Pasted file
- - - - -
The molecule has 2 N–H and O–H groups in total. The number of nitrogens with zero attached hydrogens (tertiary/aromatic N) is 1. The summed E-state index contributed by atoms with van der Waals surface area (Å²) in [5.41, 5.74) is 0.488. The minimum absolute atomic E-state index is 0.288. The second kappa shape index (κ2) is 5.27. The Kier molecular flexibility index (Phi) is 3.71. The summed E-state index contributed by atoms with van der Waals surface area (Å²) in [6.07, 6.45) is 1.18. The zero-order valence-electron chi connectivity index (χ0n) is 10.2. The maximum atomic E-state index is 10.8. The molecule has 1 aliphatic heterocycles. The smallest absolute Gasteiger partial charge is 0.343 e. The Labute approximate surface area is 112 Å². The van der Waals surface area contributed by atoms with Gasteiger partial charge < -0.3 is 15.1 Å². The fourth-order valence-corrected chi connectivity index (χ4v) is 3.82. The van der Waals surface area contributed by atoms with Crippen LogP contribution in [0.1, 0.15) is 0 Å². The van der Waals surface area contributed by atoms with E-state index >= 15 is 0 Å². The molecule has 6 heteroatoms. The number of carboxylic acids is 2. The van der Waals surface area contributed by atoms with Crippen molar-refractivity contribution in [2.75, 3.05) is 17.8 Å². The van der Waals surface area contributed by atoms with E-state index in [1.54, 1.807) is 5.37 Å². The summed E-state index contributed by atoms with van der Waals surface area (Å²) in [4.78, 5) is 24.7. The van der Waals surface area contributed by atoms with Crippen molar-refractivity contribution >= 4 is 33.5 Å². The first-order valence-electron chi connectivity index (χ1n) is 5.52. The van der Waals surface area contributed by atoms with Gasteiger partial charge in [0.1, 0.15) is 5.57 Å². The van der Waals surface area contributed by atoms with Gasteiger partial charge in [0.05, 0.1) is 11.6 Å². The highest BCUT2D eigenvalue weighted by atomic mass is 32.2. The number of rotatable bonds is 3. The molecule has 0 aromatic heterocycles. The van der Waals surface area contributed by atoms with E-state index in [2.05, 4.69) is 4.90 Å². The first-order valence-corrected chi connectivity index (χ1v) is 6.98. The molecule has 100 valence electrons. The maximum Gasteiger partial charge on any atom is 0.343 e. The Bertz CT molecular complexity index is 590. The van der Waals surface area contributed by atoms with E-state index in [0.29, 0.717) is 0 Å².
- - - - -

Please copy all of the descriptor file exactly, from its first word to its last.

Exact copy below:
The molecule has 2 N–H and O–H groups in total. The number of nitrogens with zero attached hydrogens (tertiary/aromatic N) is 1. The summed E-state index contributed by atoms with van der Waals surface area (Å²) in [5.41, 5.74) is 0.488. The minimum absolute atomic E-state index is 0.288. The second kappa shape index (κ2) is 5.27. The Kier molecular flexibility index (Phi) is 3.71. The summed E-state index contributed by atoms with van der Waals surface area (Å²) in [6.07, 6.45) is 1.18. The zero-order valence-electron chi connectivity index (χ0n) is 10.2. The maximum atomic E-state index is 10.8. The molecule has 1 aliphatic heterocycles. The smallest absolute Gasteiger partial charge is 0.343 e. The Labute approximate surface area is 112 Å². The van der Waals surface area contributed by atoms with Gasteiger partial charge < -0.3 is 15.1 Å². The fourth-order valence-corrected chi connectivity index (χ4v) is 3.82. The van der Waals surface area contributed by atoms with Crippen LogP contribution in [0.1, 0.15) is 0 Å². The van der Waals surface area contributed by atoms with E-state index >= 15 is 0 Å². The molecule has 6 heteroatoms. The number of carboxylic acids is 2. The van der Waals surface area contributed by atoms with Crippen molar-refractivity contribution in [2.75, 3.05) is 17.8 Å². The van der Waals surface area contributed by atoms with E-state index in [1.54, 1.807) is 5.37 Å². The summed E-state index contributed by atoms with van der Waals surface area (Å²) in [4.78, 5) is 24.7. The van der Waals surface area contributed by atoms with Crippen molar-refractivity contribution >= 4 is 33.5 Å². The first-order valence-electron chi connectivity index (χ1n) is 5.52. The van der Waals surface area contributed by atoms with Gasteiger partial charge in [0.1, 0.15) is 5.57 Å². The van der Waals surface area contributed by atoms with Gasteiger partial charge in [0.05, 0.1) is 11.6 Å². The highest BCUT2D eigenvalue weighted by atomic mass is 32.2. The number of rotatable bonds is 3. The molecule has 0 aromatic heterocycles. The van der Waals surface area contributed by atoms with E-state index in [2.05, 4.69) is 4.90 Å². The first-order valence-corrected chi connectivity index (χ1v) is 6.98. The molecule has 100 valence electrons. The maximum Gasteiger partial charge on any atom is 0.343 e. The Bertz CT molecular complexity index is 590. The van der Waals surface area contributed by atoms with E-state index in [0.29, 0.717) is 0 Å².